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Obama Takes Responsibility for Voter Frustration

President Barack Obama said Wednesday that voters frustrated by the pace of economic recovery dictated a Republican takeover of the House in midterm elections, adding, "As president I take responsibility" for a failure to restore job growth more quickly.

The president said he was eager to sit down with the leaders of both political parties "and figure out how we can move forward together."

"It won't be easy," he said, noting the two parties differ profoundly in some key areas.

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He spoke at a White House news conference on the day after Republicans captured control of the House and cut deeply into the Democratic majority in the Senate.

The election was a humbling episode for the once-high-flying president, and the change showed during his news conference. Gone were his smiles and buoyant demeanor, replaced by somberness and an acknowledgment that his policies may have alienated some Americans.

"I think people started looking at all this, and it felt as if government was getting much more intrusive into people's lives than they were accustomed to," he conceded. But he wasn't talking surrender either.

"No one party will be able to dictate where we go from here," he said, a clear warning to Republicans that he won't simply bow to their demands for a sharply conservative switch in economic policy.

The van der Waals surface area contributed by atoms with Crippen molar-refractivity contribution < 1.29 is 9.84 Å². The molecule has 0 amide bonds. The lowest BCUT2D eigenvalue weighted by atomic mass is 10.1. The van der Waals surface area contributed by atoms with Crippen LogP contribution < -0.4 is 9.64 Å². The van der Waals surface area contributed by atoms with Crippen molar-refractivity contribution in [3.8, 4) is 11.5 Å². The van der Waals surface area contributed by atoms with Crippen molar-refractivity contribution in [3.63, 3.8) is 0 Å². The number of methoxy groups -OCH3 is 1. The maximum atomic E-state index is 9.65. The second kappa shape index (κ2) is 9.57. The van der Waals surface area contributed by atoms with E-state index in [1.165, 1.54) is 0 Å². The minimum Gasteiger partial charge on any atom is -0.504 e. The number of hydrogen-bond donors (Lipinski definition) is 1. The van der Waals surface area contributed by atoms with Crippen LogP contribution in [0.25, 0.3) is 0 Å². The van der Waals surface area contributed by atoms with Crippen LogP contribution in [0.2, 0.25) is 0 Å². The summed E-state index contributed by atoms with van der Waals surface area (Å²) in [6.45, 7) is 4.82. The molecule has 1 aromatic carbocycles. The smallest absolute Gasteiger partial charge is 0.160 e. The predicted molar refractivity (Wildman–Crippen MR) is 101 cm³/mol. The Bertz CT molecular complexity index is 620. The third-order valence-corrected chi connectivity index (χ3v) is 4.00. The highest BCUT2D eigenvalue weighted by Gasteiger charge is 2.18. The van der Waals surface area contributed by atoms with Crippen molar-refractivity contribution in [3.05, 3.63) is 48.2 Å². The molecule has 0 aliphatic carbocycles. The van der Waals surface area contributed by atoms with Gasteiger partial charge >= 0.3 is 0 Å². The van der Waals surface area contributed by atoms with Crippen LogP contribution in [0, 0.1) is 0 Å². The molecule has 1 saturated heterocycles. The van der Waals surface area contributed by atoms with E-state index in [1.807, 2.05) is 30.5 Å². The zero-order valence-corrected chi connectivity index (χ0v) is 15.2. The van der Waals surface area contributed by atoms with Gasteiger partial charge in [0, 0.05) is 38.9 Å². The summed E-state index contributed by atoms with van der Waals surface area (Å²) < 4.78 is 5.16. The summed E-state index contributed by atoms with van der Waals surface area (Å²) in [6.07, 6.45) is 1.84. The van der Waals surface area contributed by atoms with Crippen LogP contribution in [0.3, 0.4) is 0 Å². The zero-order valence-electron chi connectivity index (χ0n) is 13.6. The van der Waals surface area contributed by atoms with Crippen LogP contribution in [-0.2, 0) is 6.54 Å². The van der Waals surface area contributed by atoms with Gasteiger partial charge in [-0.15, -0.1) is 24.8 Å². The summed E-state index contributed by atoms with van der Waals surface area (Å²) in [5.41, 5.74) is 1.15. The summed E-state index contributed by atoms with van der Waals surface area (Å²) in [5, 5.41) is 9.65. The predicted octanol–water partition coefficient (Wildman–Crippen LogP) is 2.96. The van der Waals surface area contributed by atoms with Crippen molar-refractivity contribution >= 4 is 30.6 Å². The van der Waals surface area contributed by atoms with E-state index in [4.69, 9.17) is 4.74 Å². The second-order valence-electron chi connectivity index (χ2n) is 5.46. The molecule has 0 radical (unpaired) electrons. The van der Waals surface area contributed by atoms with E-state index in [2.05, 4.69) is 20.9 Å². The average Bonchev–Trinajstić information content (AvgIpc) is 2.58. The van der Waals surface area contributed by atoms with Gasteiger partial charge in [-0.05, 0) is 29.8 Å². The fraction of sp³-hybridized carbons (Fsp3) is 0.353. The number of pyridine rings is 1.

Mr. Obama insisted his signature accomplishment - health care reform - was "the right thing to do" even though many Republicans ran against it in the midterm elections. Republicans routed Democrats in scores of races - and are now promising to try to repeal the health care law.

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Mr. Obama said he'd be open to reasonable changes in the legislation. But he contended that most voters would not want to repeal provisions such as eliminating a coverage gap in Medicare prescription drugs for seniors.

The president also addressed the issue of tax cuts, reiterating that extending tax cuts for middle class Americans is one of his top priorities. He wouldn't say whether he's willing to change his position to accommodate Republicans who want to extend tax cuts for all Americans, including top income earners.

The Bush-era tax cuts are set to expire at the end of the year.

With his comments, Mr. Obama largely followed the lead of Republican leaders who said earlier in the day they were willing to compromise - within limits.

With unemployment at 9.6 percent, both the president and the Republicans will be under pressure to compromise. Yet neither must lose faith with core supporters - the Republicans with the tea party activists who helped them win power, Mr. Obama with the voters whose support he will need in 2012.

The president said the economy had begun a recovery since he took office but Americans became wary when they saw government bailouts of failing banks and two of the Big Three U.S. automakers.

Many Republicans campaigned by calling for repeal of the health care legislation Mr. Obama won from Congress, but the president said repeal was a nonstarter.

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"If Republicans have some ideas" for cutting costs of health care or making other changes in the bill, he said he would be glad to take a look.

"There are going to be some examples of where we can tweak and make progress," he said. "But I don't think if you ask the American people, `should we stop trying to close the doughnut hole that helps seniors get prescription drugs, should we go back to where people with pre-existing conditions can't get health insurance' ... I don't think you'd have a strong vote from people saying, `Those are provisions I want to eliminate.'"

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